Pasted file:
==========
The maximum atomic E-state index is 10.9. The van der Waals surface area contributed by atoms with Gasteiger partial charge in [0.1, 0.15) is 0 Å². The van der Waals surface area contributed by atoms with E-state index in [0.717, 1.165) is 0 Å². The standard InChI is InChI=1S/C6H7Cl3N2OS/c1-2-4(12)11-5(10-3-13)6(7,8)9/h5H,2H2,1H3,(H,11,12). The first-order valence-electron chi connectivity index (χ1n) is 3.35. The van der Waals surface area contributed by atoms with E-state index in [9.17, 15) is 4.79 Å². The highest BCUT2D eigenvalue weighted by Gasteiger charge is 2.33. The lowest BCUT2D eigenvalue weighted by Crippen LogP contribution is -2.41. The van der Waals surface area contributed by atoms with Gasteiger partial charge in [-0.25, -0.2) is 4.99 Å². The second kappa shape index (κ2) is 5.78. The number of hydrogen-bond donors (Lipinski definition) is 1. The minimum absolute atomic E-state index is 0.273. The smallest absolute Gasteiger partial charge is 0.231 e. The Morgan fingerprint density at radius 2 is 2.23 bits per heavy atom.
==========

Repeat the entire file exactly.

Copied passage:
The maximum atomic E-state index is 10.9. The van der Waals surface area contributed by atoms with Gasteiger partial charge in [0.1, 0.15) is 0 Å². The van der Waals surface area contributed by atoms with E-state index in [0.717, 1.165) is 0 Å². The standard InChI is InChI=1S/C6H7Cl3N2OS/c1-2-4(12)11-5(10-3-13)6(7,8)9/h5H,2H2,1H3,(H,11,12). The first-order valence-electron chi connectivity index (χ1n) is 3.35. The van der Waals surface area contributed by atoms with E-state index in [9.17, 15) is 4.79 Å². The highest BCUT2D eigenvalue weighted by Gasteiger charge is 2.33. The lowest BCUT2D eigenvalue weighted by Crippen LogP contribution is -2.41. The van der Waals surface area contributed by atoms with Gasteiger partial charge in [-0.25, -0.2) is 4.99 Å². The second kappa shape index (κ2) is 5.78. The number of hydrogen-bond donors (Lipinski definition) is 1. The minimum absolute atomic E-state index is 0.273. The smallest absolute Gasteiger partial charge is 0.231 e. The Morgan fingerprint density at radius 2 is 2.23 bits per heavy atom.